- Day-Care Facilities . Pain management on an outpatient basis provided through day-care facilities has greatly reduced the demands for hospital admission reducing costs and providing a more patient-friendly option for painful crises. The provision of outpatient beds has been invaluable for providing transfusions and for the better, more acceptable management of the painful crisis., The latter accounts for 60-80% of sickle-related hospital admissions in the UK and the US and in both countries is viewed by patients as a major deficiency in management, most patients having to attend Accident and Emergency Departments of busy hospitals, where their painful crisis may have to contend for management with life threatening situations such as bullet wounds and car accidents. The result is a perceived hostility from the medical and nursing staff and an atmosphere, sensed by the patients, to lack the sympathetic support helpful in the resolution of bone pain. The result is that patients tend to defer attending emergency services until the pain is unbearable with resulting distress and distrust. In Jamaica, most painful crises follow a skin cooling-induced avascular necrosis of bone marrow and do not represent an intrinsically serious pathology. In this situation, day-care management has been welcomed, was much preferred by patients and provided savings in inpatient costs.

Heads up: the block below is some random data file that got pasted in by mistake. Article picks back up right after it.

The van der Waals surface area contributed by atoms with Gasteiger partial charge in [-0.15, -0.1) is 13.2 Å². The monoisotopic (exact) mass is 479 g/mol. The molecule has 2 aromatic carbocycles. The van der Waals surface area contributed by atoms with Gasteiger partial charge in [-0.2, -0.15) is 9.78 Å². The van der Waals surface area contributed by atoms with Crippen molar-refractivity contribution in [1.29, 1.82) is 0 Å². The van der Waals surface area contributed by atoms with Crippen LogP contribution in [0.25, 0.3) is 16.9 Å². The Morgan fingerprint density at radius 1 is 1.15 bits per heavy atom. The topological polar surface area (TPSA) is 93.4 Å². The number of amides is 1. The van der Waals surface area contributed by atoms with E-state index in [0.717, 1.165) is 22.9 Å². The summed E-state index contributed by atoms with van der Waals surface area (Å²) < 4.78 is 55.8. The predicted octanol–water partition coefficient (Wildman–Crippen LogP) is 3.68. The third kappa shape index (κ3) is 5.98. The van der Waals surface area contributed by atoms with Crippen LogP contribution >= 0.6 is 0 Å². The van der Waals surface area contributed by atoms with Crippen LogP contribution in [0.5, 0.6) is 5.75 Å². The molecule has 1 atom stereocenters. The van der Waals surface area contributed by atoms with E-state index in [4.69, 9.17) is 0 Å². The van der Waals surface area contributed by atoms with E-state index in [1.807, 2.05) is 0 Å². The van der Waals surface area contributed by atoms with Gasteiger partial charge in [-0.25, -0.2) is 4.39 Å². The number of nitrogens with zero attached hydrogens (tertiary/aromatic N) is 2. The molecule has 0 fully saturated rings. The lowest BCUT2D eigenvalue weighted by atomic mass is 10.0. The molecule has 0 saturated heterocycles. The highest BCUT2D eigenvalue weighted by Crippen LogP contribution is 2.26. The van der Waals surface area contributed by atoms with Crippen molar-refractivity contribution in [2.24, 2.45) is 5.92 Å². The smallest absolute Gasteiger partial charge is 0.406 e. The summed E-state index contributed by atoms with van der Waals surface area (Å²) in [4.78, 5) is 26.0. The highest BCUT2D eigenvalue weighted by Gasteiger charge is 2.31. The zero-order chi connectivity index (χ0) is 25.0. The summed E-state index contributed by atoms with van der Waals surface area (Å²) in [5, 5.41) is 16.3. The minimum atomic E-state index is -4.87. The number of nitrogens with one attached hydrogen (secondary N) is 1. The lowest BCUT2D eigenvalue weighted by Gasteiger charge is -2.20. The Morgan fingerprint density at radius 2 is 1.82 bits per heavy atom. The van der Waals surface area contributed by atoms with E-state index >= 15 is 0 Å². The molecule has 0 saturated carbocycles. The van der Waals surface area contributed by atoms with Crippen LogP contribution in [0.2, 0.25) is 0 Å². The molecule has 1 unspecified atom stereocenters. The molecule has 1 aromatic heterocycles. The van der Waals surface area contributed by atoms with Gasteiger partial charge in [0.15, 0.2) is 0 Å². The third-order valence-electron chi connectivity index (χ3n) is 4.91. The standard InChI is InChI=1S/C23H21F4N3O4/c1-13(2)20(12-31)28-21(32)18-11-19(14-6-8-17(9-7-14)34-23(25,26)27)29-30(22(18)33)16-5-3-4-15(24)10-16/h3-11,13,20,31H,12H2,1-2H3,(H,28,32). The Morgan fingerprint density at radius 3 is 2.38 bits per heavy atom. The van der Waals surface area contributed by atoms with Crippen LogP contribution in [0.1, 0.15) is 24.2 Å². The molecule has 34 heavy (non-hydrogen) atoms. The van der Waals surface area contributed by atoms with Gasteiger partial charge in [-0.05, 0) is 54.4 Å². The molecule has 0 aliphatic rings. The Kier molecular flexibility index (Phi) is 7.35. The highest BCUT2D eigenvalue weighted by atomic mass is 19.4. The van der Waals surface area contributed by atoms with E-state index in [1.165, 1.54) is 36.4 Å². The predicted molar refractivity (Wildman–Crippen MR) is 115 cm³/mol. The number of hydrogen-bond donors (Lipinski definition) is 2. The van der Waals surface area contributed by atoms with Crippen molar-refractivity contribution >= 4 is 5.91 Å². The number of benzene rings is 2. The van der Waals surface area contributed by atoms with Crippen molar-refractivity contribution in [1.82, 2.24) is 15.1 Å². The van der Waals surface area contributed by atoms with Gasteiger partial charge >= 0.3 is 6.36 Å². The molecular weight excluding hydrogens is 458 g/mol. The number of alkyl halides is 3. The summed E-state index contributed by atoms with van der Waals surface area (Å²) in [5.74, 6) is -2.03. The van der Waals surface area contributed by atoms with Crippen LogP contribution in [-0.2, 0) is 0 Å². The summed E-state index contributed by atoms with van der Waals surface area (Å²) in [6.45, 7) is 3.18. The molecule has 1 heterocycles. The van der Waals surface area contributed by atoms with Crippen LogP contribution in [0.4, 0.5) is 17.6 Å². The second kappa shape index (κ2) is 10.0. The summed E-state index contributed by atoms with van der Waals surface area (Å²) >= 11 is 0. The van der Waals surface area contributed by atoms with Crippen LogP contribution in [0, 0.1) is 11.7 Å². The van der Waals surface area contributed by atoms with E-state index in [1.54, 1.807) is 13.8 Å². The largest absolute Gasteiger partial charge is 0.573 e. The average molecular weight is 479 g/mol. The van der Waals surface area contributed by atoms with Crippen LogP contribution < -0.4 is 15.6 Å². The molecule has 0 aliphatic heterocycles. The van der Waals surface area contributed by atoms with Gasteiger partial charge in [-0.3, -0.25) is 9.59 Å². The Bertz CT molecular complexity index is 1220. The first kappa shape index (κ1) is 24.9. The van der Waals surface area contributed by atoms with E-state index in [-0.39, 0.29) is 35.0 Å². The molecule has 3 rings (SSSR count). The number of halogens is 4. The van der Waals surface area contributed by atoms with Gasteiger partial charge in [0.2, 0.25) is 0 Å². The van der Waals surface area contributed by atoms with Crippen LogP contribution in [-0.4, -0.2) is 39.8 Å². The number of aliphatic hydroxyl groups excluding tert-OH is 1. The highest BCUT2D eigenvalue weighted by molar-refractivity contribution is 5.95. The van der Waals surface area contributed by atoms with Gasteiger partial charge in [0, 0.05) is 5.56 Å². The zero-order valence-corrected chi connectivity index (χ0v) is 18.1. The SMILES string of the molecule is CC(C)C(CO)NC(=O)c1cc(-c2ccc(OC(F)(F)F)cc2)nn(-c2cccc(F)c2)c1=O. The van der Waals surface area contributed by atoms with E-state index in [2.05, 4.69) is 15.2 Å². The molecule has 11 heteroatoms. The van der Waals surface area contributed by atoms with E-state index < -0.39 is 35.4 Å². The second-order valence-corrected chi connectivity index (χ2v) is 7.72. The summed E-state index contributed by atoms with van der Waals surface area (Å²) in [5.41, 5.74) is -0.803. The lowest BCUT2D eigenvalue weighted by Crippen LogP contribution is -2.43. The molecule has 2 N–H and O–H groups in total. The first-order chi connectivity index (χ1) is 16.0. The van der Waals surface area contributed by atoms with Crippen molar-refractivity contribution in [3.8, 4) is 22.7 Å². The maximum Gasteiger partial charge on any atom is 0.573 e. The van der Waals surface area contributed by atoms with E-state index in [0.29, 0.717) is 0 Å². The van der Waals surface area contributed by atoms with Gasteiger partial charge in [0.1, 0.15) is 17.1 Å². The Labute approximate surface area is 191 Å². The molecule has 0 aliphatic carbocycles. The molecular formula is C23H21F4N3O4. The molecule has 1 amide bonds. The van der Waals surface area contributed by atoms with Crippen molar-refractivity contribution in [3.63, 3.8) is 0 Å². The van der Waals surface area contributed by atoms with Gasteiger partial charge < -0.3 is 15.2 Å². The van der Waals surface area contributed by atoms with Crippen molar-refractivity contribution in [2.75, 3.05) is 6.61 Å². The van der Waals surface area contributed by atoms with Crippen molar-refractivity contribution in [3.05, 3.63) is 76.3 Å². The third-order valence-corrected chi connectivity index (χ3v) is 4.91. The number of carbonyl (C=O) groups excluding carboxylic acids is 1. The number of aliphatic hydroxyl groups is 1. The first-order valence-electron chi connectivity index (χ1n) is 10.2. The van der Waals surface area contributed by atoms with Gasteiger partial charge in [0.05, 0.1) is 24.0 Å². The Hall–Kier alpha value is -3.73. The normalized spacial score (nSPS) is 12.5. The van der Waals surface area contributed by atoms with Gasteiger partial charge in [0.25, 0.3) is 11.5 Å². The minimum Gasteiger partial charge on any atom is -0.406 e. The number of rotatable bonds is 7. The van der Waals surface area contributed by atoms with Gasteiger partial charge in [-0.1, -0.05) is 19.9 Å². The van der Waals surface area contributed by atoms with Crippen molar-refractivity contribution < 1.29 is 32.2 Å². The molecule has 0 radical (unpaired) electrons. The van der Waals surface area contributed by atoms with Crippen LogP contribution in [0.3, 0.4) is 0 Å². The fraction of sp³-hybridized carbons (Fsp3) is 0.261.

- Database management. The large amounts of clinical and hematological data accumulated during the management of large numbers of patients over long periods make mandatory some form of database system so that results can be readily interpreted and be made available for patient management. Database systems specifically designed for sickle cell patients are available expediting clinical management and research. These systems may detect trends such as the gradual fall in hemoglobin associated with the onset of chronic renal failure and real time plotting of height detects the growth failure and crossing of centiles which may strengthen the indication for splenectomy in chronic hypersplenism. They are also invaluable tools for clinical research making available lists of subjects with specific complications or features required for study. Furthermore, they can maintain 'housekeeping' functions, such as the time distribution of future appointments, tracking defaulted patients, patterns of prescribing and stored samples available in serum and DNA banks.